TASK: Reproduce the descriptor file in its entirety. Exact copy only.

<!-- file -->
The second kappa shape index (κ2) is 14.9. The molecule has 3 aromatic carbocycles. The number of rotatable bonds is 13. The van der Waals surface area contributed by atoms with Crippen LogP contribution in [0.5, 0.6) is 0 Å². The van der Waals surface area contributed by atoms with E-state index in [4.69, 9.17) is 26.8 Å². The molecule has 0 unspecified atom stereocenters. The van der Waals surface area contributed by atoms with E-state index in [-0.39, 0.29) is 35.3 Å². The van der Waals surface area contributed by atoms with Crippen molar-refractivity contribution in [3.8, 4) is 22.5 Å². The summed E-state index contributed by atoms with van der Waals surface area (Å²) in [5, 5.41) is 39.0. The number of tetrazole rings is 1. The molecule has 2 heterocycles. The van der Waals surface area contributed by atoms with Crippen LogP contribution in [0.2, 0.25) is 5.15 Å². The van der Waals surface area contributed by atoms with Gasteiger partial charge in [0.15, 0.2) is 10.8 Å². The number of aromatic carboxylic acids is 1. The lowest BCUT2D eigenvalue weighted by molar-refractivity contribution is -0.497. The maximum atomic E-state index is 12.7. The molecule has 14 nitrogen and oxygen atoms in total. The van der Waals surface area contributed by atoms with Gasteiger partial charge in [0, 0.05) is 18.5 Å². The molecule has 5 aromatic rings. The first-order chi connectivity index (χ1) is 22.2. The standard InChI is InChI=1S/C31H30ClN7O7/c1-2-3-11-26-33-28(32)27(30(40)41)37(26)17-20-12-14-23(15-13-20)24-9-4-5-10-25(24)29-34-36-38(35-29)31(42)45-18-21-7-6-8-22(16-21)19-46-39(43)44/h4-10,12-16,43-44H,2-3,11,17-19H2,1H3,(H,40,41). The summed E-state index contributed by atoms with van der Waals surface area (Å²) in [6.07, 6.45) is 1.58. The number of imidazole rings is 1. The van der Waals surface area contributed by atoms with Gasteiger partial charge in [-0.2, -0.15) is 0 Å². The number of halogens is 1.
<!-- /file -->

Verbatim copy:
The second kappa shape index (κ2) is 14.9. The molecule has 3 aromatic carbocycles. The number of rotatable bonds is 13. The van der Waals surface area contributed by atoms with Crippen LogP contribution in [0.5, 0.6) is 0 Å². The van der Waals surface area contributed by atoms with E-state index in [4.69, 9.17) is 26.8 Å². The molecule has 0 unspecified atom stereocenters. The van der Waals surface area contributed by atoms with E-state index in [-0.39, 0.29) is 35.3 Å². The van der Waals surface area contributed by atoms with Crippen molar-refractivity contribution in [3.8, 4) is 22.5 Å². The summed E-state index contributed by atoms with van der Waals surface area (Å²) in [5, 5.41) is 39.0. The number of tetrazole rings is 1. The molecule has 2 heterocycles. The van der Waals surface area contributed by atoms with Crippen LogP contribution in [0.2, 0.25) is 5.15 Å². The van der Waals surface area contributed by atoms with Gasteiger partial charge in [0.15, 0.2) is 10.8 Å². The number of aromatic carboxylic acids is 1. The lowest BCUT2D eigenvalue weighted by molar-refractivity contribution is -0.497. The maximum atomic E-state index is 12.7. The molecule has 14 nitrogen and oxygen atoms in total. The van der Waals surface area contributed by atoms with Gasteiger partial charge in [0, 0.05) is 18.5 Å². The molecule has 5 aromatic rings. The first-order chi connectivity index (χ1) is 22.2. The standard InChI is InChI=1S/C31H30ClN7O7/c1-2-3-11-26-33-28(32)27(30(40)41)37(26)17-20-12-14-23(15-13-20)24-9-4-5-10-25(24)29-34-36-38(35-29)31(42)45-18-21-7-6-8-22(16-21)19-46-39(43)44/h4-10,12-16,43-44H,2-3,11,17-19H2,1H3,(H,40,41). The summed E-state index contributed by atoms with van der Waals surface area (Å²) in [6.07, 6.45) is 1.58. The number of imidazole rings is 1. The van der Waals surface area contributed by atoms with Gasteiger partial charge in [-0.2, -0.15) is 0 Å². The number of halogens is 1.